American Go E-Journal » Go Spotting

Go Spotting roundup: Darwin, the NY Times, Buzzfeed, Cyberpunk 2077

Saturday January 16, 2021

David Matson and Peter Freedman report an article published in issue 94 of Nautilus on understanding evolution through the lens of games, called Playing Go with Darwin.

Roy Laird reports on Go’s puzzle appearance: “#120 across in the Dec 20th NYT crossword puzzle: “Piece in the game go” – five letters, I wonder what it could be?”

Michael Goerss found two references to weiqi in 1636: The China Venture by Eric Flint & Iver P. Cooper. “A character showing photographs in China  (p. 188), ‘Here’s a print of you and your father playing weiqi.’ And in the epilogue (p. 426) while mentioning an omen in a letter, ‘This happened just as I was playing the board game Weiqi . . . with the Beijing minister of war.’

Goerss, along with reader Liam McFadden, also reported on the appearance of Go in the new video game Cyberpunk 2077. “Oddly enough, as you get further away from the board, the texture switches from showing a 19×19 board to a 10×10,” says McFadden. Goerss noticed this as well; “While the positions look like reasonable board positions, the board has ten lines.  However, stones are placed midway between intersections, too, which would make the board 19×19.  Maybe the graphics for a true 19×19 board were too hard?”

EJournal and Buzzfeed reader David Bogie reports on this list at Buzzfeed, book #28: “If you liked watching “The Queen’s Gambit”, you should read “The Girl Who Played Go”, by Shan Sa.”

-photos courtesy of Liam McFadden

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Go Spotting: Sanjuro

Tuesday December 29, 2020

“The movie Sanjuro has a couple of scenes with a nice go board in view,” reports Daniel R. Grayson. Sanjuro is a 1962 black-and-white Japanese jidaigeki film directed by Akira Kurosawa and starring Toshiro Mifune. It is a sequel to Kurosawa’s 1961 Yojimbo (Wikipedia)

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EJ Mailbag: 2020, Part 1

Monday December 28, 2020

A more-or-less random selection of go-related stuff that somehow we just never got around to publishing this year, but that we don’t want to forget, file or delete. Thanks to everyone who sent us tips and suggestions this year and we promise to do better in 2021!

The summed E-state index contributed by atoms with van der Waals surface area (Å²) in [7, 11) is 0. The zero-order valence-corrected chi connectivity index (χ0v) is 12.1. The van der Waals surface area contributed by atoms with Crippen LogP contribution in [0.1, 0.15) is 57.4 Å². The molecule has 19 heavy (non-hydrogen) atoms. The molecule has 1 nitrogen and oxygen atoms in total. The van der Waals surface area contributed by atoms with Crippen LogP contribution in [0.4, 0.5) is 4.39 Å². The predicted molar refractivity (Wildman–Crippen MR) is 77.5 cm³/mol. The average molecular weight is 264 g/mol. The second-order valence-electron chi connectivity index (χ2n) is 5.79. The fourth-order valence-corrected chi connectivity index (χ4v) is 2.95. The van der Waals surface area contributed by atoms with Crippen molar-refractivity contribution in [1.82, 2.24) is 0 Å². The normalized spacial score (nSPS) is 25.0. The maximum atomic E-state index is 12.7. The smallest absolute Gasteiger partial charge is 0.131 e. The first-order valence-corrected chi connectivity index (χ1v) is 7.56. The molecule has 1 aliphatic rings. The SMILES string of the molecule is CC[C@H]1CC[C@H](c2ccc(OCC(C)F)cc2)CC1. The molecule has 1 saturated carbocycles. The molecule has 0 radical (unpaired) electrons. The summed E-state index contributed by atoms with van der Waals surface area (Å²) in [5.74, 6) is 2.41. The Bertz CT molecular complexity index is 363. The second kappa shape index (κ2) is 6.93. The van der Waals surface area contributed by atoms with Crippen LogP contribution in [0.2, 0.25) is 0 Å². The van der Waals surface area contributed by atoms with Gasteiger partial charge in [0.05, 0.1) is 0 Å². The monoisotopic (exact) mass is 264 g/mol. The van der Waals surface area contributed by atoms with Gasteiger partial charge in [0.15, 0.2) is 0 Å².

The wild and crazy folks at Shut Up & Sit Down tackle go. Thanks to Peter Freedman for the link.

Understanding Chinese Culture via the Board Game Go
Ze-Li Dou tackles ancient Chinese civilization, Confucianism and Daoism through the lens of go, “examining how philosophical attitudes are reflected in Go by literary means, which will also illustrate the interconnectedness of literature, philosophy, history, and art in China.” Or, put another way, “Go is like a little stone found on the bank of our grand metaphoric river; a close inspection of its polish and patina may throw light on the nature and history of the river itself.” Thanks to Roy Laird for passing this along.

Go Seigen vs. Fujisawa Kuranosuke – Breakdown
EJ reader Geoff Pippin found this piece by a small Australian classical ensemble called “Nonsemble” on YouTube, about the famous 1953 game between Go Seigen and Fujisawa Kuranosuke. “The best part is that it is really an excellent piece!” says Pippin.
From the Nonsemble website: “A 30 minute work for chamber septet, using the moves of 1953 championship game of Go as stimulus for harmonic, rhythmic and melodic material. It’s an experiment in extracting musical ideas from abstract patterns and sequences, and allowing these ideas to develop intuitively into a large-scale work.”

Why Do People Love Games?
The Game Maker for The New York Times (Yes! There is a Game Maker) explains. “Although Go’s origin is unclear, many scholars speculate that it was created to teach tactics and strategy. When we enter the magic circle, we give ourselves permission to explore, to fail, to lose. When we stop playing Go, we carry that experience with us.” Thanks (again) to Roy Laird for the link.

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Go Spotting: Jeopardy

Monday October 26, 2020

Bart Lipofsky reports that on a recent episode of Jeopardy, aired on October 16, 2020, featured Go about two minutes into the segment. “‘Category: 2 letter words – The name of the game seen here,’ with a nice view of a stone being placed on the board,” says Lipofsky.

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Go Spotting: Rain Dogs; The Vegetarian

Friday October 16, 2020